Putting PCOS in Its Place

Next-Level Lifting coach Candice Lewis-Carter didn’t let PCOS stop her from achieving her fitness goals. Learn about her diagnosis and the adjustments she’s made to keep her health in check.
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As one of the world’s most decorated professional figure competitors, you could say I know a thing or two about my body — I know how to eat right, how to exercise, how to get lean, how much sleep I need and how to put all my best angles forward.

That’s why in the months leading up to my wedding in 2014, I couldn’t figure out what was going on with my body: I was feeling unusually tired and couldn’t seem to drop any weight, despite the fact that I was eating clean, doing resistance training and even doubling up on my cardio routine. Also, my periods were irregular and I was having acne flare-ups. What terrible timing!

Still, I figured there was a simple explanation. I was on the brink of turning 30, so I thought maybe it was age-related. Plus, I knew irregular periods were a common side effect of being an athlete and I’d run track in college.

Candice Lewis-Carter

Candice's PCOS diagnosis answered a lot of burning questions she had about her health in the years leading up to it.

An Unexpected Diagnosis

During a regular checkup with my gynecologist, I was given a pelvic ultrasound exam. The doctor said, “Has anyone told you that you might have PCOS? I can see cysts on your ovaries.” I was freaking out and shocked. Honestly, I was afraid to ask questions until I went home to do some research on my own to find out more.

I learned that PCOS is an acronym for polycystic ovary syndrome, a common genetic hormonal, metabolic and reproductive disorder that affects 1 in 10 women of childbearing age. According to the Office of Women’s Health, it’s caused by an imbalance of reproductive hormones, and that imbalance creates problems in the ovaries — the egg that is typically released each month as part of the menstrual cycle may not develop or may not release properly. PCOS can cause missed or irregular periods, which can lead to infertility and the development of cysts (fluid-filled sacs) in the ovaries.

I then made another doctor’s appointment and had some bloodwork done. Finally, it was confirmed that I have PCOS. Now it all made sense — I had been struggling with severe acne and irregular periods for a while, and these are symptoms of a hormonal imbalance and PCOS. It was odd that none of my other doctors had mentioned this possibility before.

I also learned that PCOS is hereditary; my sister has since been diagnosed, as well. Apparently, a lot of women are dealing with PCOS yet don’t even know they have it.

Adjusting to Life With PCOS

Being diagnosed with PCOS made it even more important for me to stay fit and healthy. Why? According to my research on the Office of Women's Health website, more than half of women with PCOS will have diabetes or pre-diabetes before age 40. And women with PCOS are at greater risk of having high blood pressure, unhealthy cholesterol levels, sleep apnea, depression, anxiety and endometrial cancer. Obviously, these are all things I’d like to avoid.

There’s no cure for PCOS, so to keep my symptoms in check, I’ve had to shift my diet. I used to be big on sugar, but once I found out I had PCOS, I had to reduce my carb and sugar intake. So I eat a low-carb diet to help regulate my levels and I eat less dairy, too. Of course, I do still eat cheat meals occasionally on weekends — I love a good burger, sushi, pizza or frozen yogurt — but I need to be careful because even with cheat meals, my levels can still be elevated. And thankfully, sticking to a healthy diet has alleviated some of the symptoms.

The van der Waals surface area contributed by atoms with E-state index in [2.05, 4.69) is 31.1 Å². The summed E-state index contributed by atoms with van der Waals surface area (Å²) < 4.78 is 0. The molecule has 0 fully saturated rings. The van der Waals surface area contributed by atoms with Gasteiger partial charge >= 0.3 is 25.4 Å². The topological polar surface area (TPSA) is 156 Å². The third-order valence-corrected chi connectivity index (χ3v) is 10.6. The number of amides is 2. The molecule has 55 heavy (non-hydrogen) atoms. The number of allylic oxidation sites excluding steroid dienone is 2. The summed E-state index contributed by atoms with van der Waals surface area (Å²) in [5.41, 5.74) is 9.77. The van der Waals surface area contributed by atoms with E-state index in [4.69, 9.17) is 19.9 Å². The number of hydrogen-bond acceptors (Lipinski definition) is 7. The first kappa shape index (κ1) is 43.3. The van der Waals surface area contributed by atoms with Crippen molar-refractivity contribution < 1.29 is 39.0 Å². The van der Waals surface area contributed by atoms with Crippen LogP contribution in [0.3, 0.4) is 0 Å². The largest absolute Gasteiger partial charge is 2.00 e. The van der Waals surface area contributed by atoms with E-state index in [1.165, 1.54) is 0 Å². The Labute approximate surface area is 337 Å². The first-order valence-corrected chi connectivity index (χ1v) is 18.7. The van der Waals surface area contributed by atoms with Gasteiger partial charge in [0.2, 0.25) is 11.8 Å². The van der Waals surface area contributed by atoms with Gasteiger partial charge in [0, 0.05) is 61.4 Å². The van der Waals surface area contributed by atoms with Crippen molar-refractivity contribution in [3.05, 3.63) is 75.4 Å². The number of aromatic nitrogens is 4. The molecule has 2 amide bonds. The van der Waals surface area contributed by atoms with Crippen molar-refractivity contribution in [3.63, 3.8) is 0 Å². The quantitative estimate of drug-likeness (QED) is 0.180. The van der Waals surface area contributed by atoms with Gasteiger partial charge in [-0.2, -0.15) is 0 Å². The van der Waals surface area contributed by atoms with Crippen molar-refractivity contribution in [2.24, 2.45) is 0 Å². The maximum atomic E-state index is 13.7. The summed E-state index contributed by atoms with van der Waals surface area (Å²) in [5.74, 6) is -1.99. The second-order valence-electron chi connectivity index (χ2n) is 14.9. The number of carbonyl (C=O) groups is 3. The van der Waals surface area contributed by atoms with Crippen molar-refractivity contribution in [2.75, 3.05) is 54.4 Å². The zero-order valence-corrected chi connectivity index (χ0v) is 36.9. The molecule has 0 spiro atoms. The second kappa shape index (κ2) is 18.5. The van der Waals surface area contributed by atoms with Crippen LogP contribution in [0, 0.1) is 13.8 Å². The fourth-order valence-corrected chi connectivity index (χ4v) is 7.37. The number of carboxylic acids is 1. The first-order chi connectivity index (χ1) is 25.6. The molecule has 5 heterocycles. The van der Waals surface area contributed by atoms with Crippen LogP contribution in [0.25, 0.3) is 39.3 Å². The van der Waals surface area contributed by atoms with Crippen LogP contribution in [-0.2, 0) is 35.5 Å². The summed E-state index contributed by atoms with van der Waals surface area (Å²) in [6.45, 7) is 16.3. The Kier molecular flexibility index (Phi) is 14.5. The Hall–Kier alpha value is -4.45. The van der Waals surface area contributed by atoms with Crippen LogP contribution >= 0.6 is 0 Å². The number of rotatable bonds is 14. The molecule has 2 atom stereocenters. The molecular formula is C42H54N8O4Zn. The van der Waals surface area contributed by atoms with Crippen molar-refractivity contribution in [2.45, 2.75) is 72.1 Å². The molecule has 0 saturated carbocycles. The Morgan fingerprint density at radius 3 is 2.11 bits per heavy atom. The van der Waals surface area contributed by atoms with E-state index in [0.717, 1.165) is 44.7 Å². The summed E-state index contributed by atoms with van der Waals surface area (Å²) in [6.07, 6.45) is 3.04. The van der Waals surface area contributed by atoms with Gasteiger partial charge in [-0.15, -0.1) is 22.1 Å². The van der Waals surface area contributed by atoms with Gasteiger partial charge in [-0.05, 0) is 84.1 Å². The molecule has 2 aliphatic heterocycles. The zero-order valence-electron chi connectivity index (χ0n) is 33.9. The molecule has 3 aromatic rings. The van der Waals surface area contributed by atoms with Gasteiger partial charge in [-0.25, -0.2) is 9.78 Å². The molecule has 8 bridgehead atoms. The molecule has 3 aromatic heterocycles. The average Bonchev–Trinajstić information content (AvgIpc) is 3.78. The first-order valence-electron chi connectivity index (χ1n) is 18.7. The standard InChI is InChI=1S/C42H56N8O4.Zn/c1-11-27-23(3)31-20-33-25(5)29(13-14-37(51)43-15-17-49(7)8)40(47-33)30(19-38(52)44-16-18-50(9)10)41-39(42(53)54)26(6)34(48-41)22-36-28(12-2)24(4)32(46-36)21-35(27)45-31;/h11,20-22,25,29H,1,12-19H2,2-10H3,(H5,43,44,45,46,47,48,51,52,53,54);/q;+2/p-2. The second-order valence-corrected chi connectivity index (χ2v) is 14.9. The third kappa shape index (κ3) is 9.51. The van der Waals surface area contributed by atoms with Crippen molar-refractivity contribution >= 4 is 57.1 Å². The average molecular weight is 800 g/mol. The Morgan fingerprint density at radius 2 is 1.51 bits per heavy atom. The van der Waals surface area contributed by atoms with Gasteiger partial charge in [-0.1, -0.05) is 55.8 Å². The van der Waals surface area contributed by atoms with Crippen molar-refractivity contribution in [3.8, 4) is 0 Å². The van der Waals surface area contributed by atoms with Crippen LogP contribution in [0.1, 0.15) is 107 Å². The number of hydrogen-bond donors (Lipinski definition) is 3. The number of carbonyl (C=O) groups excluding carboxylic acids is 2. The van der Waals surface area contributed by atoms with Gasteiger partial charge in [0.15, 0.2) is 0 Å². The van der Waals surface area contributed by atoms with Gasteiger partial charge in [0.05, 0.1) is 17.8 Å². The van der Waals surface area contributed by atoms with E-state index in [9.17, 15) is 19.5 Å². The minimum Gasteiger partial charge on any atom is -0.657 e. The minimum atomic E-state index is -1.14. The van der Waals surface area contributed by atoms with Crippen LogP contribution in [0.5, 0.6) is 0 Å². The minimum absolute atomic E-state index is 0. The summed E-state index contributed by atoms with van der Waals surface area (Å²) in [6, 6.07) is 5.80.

As far as fitness, PCOS affects my routine because I have to work out longer than most people in order to get the same results in terms of weight loss or fat burning. Women who have PCOS may build muscle faster, so it’s important to also focus on weightlifting to help burn sugar and carbs off the body before they are stored as fat. Basically, my body doesn’t do a great job at converting sugar and starches into energy — causing insulin resistance and weight gain.

Keeping weight off will always be a constant struggle in my life. I’ve learned so much about my body over the past few years, so the struggle isn’t as hard as it once was because I now know exactly what my body needs in order to be healthy. Although keeping the weight off is a good thing for me, it’s more about fighting off Type 2 diabetes, high cholesterol, high blood pressure and infertility.

September Is PCOS Awareness Month

Is it a coincidence that my Next-Level Lifting program for Oxygen launches on September 21 and September is PCOS Awareness Month? Maybe! But I like to think they share the calendar because I, too, want to help raise awareness about this health problem.

If you suspect you may have PCOS, I urge you to set up an appointment with your gynecologist. They may administer a physical exam, pelvic exam, a pelvic ultrasound and blood tests to help arrive at a diagnosis. But remember, just because there’s no cure doesn’t mean PCOS will prevent you from doing the things you want to do — with the right diet and exercise, and possibly some medication, you can still lead a healthy, active lifestyle.

Have you been lifting for a while? Do you want to push your limits and see just how far you can go? Let Candice Lewis-Carter — a 13-time IFBB Figure champion, seven-time Olympia Figure champion, two-time Arnold Classic Figure champion and two-time Arnold Classic Australia Figure champion — be your guide. She’s partnered with Oxygen to create Next-Level Liftingan exclusive eight-week program for those looking to level up their fitness and their physiques. Sign up today!

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